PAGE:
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Diet quality and depressive symptoms in adolescence: no cross-sectional or prospective associations following adjustment for covariates

  • Eleanor M Winpenny (a1), Anne-Laura van Harmelen (a2), Martin White (a1), Esther MF van Sluijs (a1) and Ian M Goodyer (a2)...

Adolescence is a critical period for development of depression and understanding of behavioural risk factors is needed to support appropriate preventive strategies. We examined associations between adolescent diet quality and depressive symptoms, cross-sectionally and prospectively, in a large community cohort, adjusting for behavioural and psychosocial covariates.


Prospective community-based cohort study (ROOTS).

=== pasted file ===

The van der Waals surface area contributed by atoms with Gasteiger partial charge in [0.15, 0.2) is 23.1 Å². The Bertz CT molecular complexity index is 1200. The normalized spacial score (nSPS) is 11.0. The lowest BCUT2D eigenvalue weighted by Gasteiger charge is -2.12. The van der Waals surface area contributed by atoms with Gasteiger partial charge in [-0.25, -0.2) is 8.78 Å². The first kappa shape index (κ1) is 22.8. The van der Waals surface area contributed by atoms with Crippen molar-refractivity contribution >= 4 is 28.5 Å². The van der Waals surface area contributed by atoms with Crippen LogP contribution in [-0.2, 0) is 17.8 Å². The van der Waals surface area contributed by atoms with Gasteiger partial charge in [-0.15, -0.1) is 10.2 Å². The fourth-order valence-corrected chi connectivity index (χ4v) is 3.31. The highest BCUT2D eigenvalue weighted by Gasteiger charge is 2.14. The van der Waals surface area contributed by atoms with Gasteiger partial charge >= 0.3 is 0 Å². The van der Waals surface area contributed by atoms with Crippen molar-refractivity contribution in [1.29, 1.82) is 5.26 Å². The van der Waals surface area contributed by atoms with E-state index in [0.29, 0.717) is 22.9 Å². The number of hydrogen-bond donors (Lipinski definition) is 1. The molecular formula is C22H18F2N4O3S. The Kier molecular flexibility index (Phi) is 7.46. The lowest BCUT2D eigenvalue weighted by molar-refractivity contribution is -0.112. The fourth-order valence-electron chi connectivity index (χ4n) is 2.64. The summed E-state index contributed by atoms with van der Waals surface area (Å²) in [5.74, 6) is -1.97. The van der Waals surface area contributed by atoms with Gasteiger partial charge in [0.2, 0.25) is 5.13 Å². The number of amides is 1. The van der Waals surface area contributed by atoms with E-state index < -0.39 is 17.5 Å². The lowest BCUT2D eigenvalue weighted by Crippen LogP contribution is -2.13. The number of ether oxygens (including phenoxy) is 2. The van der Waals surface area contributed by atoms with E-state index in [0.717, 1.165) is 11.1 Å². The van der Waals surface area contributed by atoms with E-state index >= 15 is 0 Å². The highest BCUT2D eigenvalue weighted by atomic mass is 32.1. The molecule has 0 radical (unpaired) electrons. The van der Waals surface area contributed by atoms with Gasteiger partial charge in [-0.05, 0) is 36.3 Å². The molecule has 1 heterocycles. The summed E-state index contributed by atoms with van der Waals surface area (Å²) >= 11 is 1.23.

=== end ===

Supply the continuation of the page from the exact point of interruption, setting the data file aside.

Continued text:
Secondary schools in Cambridgeshire and Suffolk, UK.


Study participants (n 603) who completed 4 d diet diaries at age 14 years and reported depressive symptoms (Moods and Feelings Questionnaire (MFQ)) at 14 and 17 years of age.


Diet data were processed to derive a Mediterranean diet score (MDS) and daily servings of fruit and vegetables, and fish. At age 14 years, a negative association between fruit and vegetable intake and MFQ score was seen in the unadjusted cross-sectional regression model (β=−0·40; 95 % CI −0·71,−0·10), but adjustment for behavioural covariates, including smoking and alcohol consumption, attenuated this association. Fish intake and MDS were not cross-sectionally associated with MFQ score. No prospective associations were found between MDS, fruit and vegetable intake or fish intake and later MFQ score.


Diet quality was not associated with depressive symptoms in mid-adolescence. Previously reported associations in this age range may be due to confounding. Further longitudinal studies are needed that investigate associations between adolescent diet and depression across different time frames and populations, ensuring appropriate adjustment for covariates.

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